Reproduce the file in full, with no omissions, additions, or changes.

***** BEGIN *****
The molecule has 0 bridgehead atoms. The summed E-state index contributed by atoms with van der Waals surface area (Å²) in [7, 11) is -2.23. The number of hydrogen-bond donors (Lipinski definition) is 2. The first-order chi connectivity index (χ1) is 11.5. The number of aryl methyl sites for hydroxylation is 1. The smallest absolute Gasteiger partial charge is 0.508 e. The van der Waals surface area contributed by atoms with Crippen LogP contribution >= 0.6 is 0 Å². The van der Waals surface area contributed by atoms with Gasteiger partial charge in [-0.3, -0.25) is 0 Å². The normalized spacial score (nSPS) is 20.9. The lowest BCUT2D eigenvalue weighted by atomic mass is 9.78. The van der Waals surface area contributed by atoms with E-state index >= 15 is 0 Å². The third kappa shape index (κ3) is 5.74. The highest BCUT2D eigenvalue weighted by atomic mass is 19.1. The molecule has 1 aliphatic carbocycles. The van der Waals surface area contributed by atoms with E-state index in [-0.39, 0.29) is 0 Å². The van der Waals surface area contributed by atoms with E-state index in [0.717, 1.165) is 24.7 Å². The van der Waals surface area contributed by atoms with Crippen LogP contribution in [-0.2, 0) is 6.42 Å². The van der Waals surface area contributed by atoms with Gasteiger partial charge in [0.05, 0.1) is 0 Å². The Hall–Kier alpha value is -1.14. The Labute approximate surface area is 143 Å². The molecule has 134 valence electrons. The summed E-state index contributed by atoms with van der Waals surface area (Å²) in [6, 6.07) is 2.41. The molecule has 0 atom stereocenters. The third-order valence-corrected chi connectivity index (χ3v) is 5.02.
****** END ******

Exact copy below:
The molecule has 0 bridgehead atoms. The summed E-state index contributed by atoms with van der Waals surface area (Å²) in [7, 11) is -2.23. The number of hydrogen-bond donors (Lipinski definition) is 2. The first-order chi connectivity index (χ1) is 11.5. The number of aryl methyl sites for hydroxylation is 1. The smallest absolute Gasteiger partial charge is 0.508 e. The van der Waals surface area contributed by atoms with Crippen LogP contribution >= 0.6 is 0 Å². The van der Waals surface area contributed by atoms with Gasteiger partial charge in [-0.3, -0.25) is 0 Å². The normalized spacial score (nSPS) is 20.9. The lowest BCUT2D eigenvalue weighted by atomic mass is 9.78. The van der Waals surface area contributed by atoms with E-state index >= 15 is 0 Å². The third kappa shape index (κ3) is 5.74. The highest BCUT2D eigenvalue weighted by atomic mass is 19.1. The molecule has 1 aliphatic carbocycles. The van der Waals surface area contributed by atoms with E-state index in [-0.39, 0.29) is 0 Å². The van der Waals surface area contributed by atoms with E-state index in [0.717, 1.165) is 24.7 Å². The van der Waals surface area contributed by atoms with Crippen LogP contribution in [-0.2, 0) is 6.42 Å². The van der Waals surface area contributed by atoms with Gasteiger partial charge in [0.05, 0.1) is 0 Å². The Hall–Kier alpha value is -1.14. The Labute approximate surface area is 143 Å². The molecule has 134 valence electrons. The summed E-state index contributed by atoms with van der Waals surface area (Å²) in [6, 6.07) is 2.41. The molecule has 0 atom stereocenters. The third-order valence-corrected chi connectivity index (χ3v) is 5.02.